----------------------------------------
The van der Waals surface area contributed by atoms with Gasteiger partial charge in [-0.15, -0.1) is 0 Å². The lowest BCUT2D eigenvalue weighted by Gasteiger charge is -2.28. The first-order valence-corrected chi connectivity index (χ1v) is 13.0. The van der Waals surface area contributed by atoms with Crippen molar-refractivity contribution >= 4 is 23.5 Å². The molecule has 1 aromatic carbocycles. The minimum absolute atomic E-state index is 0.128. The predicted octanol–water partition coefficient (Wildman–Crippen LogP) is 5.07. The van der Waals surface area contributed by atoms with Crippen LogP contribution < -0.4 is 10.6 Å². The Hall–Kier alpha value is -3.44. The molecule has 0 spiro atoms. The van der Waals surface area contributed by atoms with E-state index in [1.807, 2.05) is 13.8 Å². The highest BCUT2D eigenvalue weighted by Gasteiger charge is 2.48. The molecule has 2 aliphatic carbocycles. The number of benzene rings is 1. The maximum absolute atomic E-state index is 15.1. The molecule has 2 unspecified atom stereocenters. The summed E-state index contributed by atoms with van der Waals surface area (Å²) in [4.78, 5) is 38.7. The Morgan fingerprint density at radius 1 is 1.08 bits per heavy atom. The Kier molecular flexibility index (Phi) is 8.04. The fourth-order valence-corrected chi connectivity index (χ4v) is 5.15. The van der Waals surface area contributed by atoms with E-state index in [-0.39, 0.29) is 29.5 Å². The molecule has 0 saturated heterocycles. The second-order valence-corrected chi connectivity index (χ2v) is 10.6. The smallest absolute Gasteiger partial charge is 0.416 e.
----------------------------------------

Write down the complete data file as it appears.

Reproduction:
The van der Waals surface area contributed by atoms with Gasteiger partial charge in [-0.15, -0.1) is 0 Å². The lowest BCUT2D eigenvalue weighted by Gasteiger charge is -2.28. The first-order valence-corrected chi connectivity index (χ1v) is 13.0. The van der Waals surface area contributed by atoms with Crippen molar-refractivity contribution >= 4 is 23.5 Å². The molecule has 1 aromatic carbocycles. The minimum absolute atomic E-state index is 0.128. The predicted octanol–water partition coefficient (Wildman–Crippen LogP) is 5.07. The van der Waals surface area contributed by atoms with Crippen LogP contribution < -0.4 is 10.6 Å². The Hall–Kier alpha value is -3.44. The molecule has 0 spiro atoms. The van der Waals surface area contributed by atoms with E-state index in [1.807, 2.05) is 13.8 Å². The highest BCUT2D eigenvalue weighted by Gasteiger charge is 2.48. The molecule has 2 aliphatic carbocycles. The number of benzene rings is 1. The maximum absolute atomic E-state index is 15.1. The molecule has 2 unspecified atom stereocenters. The summed E-state index contributed by atoms with van der Waals surface area (Å²) in [4.78, 5) is 38.7. The Morgan fingerprint density at radius 1 is 1.08 bits per heavy atom. The Kier molecular flexibility index (Phi) is 8.04. The fourth-order valence-corrected chi connectivity index (χ4v) is 5.15. The van der Waals surface area contributed by atoms with E-state index in [-0.39, 0.29) is 29.5 Å². The molecule has 0 saturated heterocycles. The second-order valence-corrected chi connectivity index (χ2v) is 10.6. The smallest absolute Gasteiger partial charge is 0.416 e.